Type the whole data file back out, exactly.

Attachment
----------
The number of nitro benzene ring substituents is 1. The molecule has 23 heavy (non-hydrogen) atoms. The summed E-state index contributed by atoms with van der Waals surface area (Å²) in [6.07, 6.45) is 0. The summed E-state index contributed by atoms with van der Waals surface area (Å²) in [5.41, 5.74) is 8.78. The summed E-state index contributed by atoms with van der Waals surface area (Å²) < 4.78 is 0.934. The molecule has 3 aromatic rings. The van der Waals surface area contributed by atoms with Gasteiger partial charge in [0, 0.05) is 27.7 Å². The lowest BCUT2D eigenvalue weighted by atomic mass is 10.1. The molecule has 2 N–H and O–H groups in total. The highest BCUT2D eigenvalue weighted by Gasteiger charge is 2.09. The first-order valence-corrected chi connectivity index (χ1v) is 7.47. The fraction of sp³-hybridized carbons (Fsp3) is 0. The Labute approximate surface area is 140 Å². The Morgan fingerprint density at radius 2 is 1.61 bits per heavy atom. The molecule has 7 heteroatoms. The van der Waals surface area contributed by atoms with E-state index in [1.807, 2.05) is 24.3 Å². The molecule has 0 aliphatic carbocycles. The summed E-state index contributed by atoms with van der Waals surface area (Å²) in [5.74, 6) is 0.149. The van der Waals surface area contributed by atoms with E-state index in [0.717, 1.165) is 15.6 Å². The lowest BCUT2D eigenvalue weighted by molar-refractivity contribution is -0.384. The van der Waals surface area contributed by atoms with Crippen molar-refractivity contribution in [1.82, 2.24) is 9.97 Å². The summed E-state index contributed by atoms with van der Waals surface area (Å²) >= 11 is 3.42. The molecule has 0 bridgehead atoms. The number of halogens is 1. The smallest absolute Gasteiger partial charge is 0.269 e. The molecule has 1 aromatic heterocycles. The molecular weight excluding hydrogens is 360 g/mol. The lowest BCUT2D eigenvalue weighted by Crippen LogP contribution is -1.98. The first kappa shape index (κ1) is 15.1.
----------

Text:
The number of nitro benzene ring substituents is 1. The molecule has 23 heavy (non-hydrogen) atoms. The summed E-state index contributed by atoms with van der Waals surface area (Å²) in [6.07, 6.45) is 0. The summed E-state index contributed by atoms with van der Waals surface area (Å²) in [5.41, 5.74) is 8.78. The summed E-state index contributed by atoms with van der Waals surface area (Å²) < 4.78 is 0.934. The molecule has 3 aromatic rings. The van der Waals surface area contributed by atoms with Gasteiger partial charge in [0, 0.05) is 27.7 Å². The lowest BCUT2D eigenvalue weighted by atomic mass is 10.1. The molecule has 2 N–H and O–H groups in total. The highest BCUT2D eigenvalue weighted by Gasteiger charge is 2.09. The first-order valence-corrected chi connectivity index (χ1v) is 7.47. The fraction of sp³-hybridized carbons (Fsp3) is 0. The Labute approximate surface area is 140 Å². The Morgan fingerprint density at radius 2 is 1.61 bits per heavy atom. The molecule has 7 heteroatoms. The van der Waals surface area contributed by atoms with E-state index in [1.807, 2.05) is 24.3 Å². The molecule has 0 aliphatic carbocycles. The summed E-state index contributed by atoms with van der Waals surface area (Å²) in [5.74, 6) is 0.149. The van der Waals surface area contributed by atoms with E-state index in [0.717, 1.165) is 15.6 Å². The lowest BCUT2D eigenvalue weighted by molar-refractivity contribution is -0.384. The van der Waals surface area contributed by atoms with Crippen molar-refractivity contribution in [1.82, 2.24) is 9.97 Å². The summed E-state index contributed by atoms with van der Waals surface area (Å²) >= 11 is 3.42. The molecule has 0 bridgehead atoms. The number of halogens is 1. The smallest absolute Gasteiger partial charge is 0.269 e. The molecule has 1 aromatic heterocycles. The molecular weight excluding hydrogens is 360 g/mol. The lowest BCUT2D eigenvalue weighted by Crippen LogP contribution is -1.98. The first kappa shape index (κ1) is 15.1.